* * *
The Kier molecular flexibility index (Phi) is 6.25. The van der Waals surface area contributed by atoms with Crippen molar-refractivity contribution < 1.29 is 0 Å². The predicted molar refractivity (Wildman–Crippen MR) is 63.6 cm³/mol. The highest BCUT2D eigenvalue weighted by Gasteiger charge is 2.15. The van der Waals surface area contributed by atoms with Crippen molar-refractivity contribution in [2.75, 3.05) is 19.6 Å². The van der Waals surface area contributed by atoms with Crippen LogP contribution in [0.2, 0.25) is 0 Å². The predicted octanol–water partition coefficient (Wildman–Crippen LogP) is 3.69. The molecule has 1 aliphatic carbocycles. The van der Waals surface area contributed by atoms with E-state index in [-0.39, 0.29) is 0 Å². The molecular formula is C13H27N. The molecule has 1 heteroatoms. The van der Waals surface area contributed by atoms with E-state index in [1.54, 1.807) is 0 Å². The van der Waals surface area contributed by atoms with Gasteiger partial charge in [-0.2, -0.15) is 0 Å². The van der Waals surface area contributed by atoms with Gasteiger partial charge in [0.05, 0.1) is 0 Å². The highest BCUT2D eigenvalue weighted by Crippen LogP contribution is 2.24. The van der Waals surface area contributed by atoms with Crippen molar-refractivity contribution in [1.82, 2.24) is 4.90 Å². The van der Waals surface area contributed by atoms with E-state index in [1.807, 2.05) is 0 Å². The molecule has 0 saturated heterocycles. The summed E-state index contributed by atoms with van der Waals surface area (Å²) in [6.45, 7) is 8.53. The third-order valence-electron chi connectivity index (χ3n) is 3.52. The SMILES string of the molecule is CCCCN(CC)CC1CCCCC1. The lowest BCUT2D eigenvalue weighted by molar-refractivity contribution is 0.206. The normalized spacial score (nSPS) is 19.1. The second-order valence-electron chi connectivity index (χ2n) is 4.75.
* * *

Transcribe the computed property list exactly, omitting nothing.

The Kier molecular flexibility index (Phi) is 6.25. The van der Waals surface area contributed by atoms with Crippen molar-refractivity contribution < 1.29 is 0 Å². The predicted molar refractivity (Wildman–Crippen MR) is 63.6 cm³/mol. The highest BCUT2D eigenvalue weighted by Gasteiger charge is 2.15. The van der Waals surface area contributed by atoms with Crippen molar-refractivity contribution in [2.75, 3.05) is 19.6 Å². The van der Waals surface area contributed by atoms with Crippen LogP contribution in [0.2, 0.25) is 0 Å². The predicted octanol–water partition coefficient (Wildman–Crippen LogP) is 3.69. The molecule has 1 aliphatic carbocycles. The van der Waals surface area contributed by atoms with E-state index in [-0.39, 0.29) is 0 Å². The molecular formula is C13H27N. The molecule has 1 heteroatoms. The van der Waals surface area contributed by atoms with E-state index in [1.54, 1.807) is 0 Å². The van der Waals surface area contributed by atoms with Gasteiger partial charge in [-0.2, -0.15) is 0 Å². The van der Waals surface area contributed by atoms with Gasteiger partial charge in [0.05, 0.1) is 0 Å². The highest BCUT2D eigenvalue weighted by Crippen LogP contribution is 2.24. The van der Waals surface area contributed by atoms with Crippen molar-refractivity contribution in [1.82, 2.24) is 4.90 Å². The van der Waals surface area contributed by atoms with E-state index in [1.807, 2.05) is 0 Å². The molecule has 0 saturated heterocycles. The summed E-state index contributed by atoms with van der Waals surface area (Å²) in [6.45, 7) is 8.53. The third-order valence-electron chi connectivity index (χ3n) is 3.52. The SMILES string of the molecule is CCCCN(CC)CC1CCCCC1. The lowest BCUT2D eigenvalue weighted by molar-refractivity contribution is 0.206. The normalized spacial score (nSPS) is 19.1. The second-order valence-electron chi connectivity index (χ2n) is 4.75.